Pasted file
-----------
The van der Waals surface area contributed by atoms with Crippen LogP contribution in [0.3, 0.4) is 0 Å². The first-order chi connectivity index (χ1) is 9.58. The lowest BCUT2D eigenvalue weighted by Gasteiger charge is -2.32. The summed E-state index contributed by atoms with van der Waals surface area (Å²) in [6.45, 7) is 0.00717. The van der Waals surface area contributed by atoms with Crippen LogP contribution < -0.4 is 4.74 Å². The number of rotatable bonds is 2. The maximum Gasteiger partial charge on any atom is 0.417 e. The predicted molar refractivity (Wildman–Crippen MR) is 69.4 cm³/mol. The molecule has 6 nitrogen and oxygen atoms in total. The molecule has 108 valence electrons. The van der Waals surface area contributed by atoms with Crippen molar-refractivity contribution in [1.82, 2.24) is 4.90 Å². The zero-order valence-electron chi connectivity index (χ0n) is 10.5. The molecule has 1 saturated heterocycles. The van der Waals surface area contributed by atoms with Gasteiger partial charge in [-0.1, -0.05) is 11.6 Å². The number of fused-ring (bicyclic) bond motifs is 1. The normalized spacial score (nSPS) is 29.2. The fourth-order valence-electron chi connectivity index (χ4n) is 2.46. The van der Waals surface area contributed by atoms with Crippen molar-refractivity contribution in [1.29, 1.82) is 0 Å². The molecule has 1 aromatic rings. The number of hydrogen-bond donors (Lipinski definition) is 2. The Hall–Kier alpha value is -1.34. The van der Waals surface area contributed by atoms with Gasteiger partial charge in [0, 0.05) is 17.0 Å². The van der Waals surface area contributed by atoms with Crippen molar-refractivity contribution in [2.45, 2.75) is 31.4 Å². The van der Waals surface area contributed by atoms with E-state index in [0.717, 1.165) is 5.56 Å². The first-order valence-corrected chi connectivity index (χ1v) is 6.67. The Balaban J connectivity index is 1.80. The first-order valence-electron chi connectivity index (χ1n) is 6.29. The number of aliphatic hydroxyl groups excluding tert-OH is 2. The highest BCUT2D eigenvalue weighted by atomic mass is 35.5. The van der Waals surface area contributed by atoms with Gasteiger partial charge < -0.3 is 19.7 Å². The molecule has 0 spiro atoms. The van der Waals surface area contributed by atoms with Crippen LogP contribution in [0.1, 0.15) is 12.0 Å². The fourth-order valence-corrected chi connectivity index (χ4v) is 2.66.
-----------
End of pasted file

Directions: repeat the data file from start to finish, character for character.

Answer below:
The van der Waals surface area contributed by atoms with Crippen LogP contribution in [0.3, 0.4) is 0 Å². The first-order chi connectivity index (χ1) is 9.58. The lowest BCUT2D eigenvalue weighted by Gasteiger charge is -2.32. The summed E-state index contributed by atoms with van der Waals surface area (Å²) in [6.45, 7) is 0.00717. The van der Waals surface area contributed by atoms with Crippen LogP contribution < -0.4 is 4.74 Å². The number of rotatable bonds is 2. The maximum Gasteiger partial charge on any atom is 0.417 e. The predicted molar refractivity (Wildman–Crippen MR) is 69.4 cm³/mol. The molecule has 6 nitrogen and oxygen atoms in total. The molecule has 108 valence electrons. The van der Waals surface area contributed by atoms with Crippen molar-refractivity contribution in [1.82, 2.24) is 4.90 Å². The zero-order valence-electron chi connectivity index (χ0n) is 10.5. The molecule has 1 saturated heterocycles. The van der Waals surface area contributed by atoms with Gasteiger partial charge in [-0.1, -0.05) is 11.6 Å². The number of fused-ring (bicyclic) bond motifs is 1. The normalized spacial score (nSPS) is 29.2. The fourth-order valence-electron chi connectivity index (χ4n) is 2.46. The van der Waals surface area contributed by atoms with Crippen molar-refractivity contribution in [1.29, 1.82) is 0 Å². The molecule has 1 aromatic rings. The number of hydrogen-bond donors (Lipinski definition) is 2. The Hall–Kier alpha value is -1.34. The van der Waals surface area contributed by atoms with Gasteiger partial charge in [0, 0.05) is 17.0 Å². The van der Waals surface area contributed by atoms with Crippen molar-refractivity contribution in [2.45, 2.75) is 31.4 Å². The van der Waals surface area contributed by atoms with E-state index in [0.717, 1.165) is 5.56 Å². The first-order valence-corrected chi connectivity index (χ1v) is 6.67. The Balaban J connectivity index is 1.80. The first-order valence-electron chi connectivity index (χ1n) is 6.29. The number of aliphatic hydroxyl groups excluding tert-OH is 2. The highest BCUT2D eigenvalue weighted by atomic mass is 35.5. The van der Waals surface area contributed by atoms with Gasteiger partial charge < -0.3 is 19.7 Å². The molecule has 0 spiro atoms. The van der Waals surface area contributed by atoms with Crippen LogP contribution in [0.1, 0.15) is 12.0 Å². The fourth-order valence-corrected chi connectivity index (χ4v) is 2.66.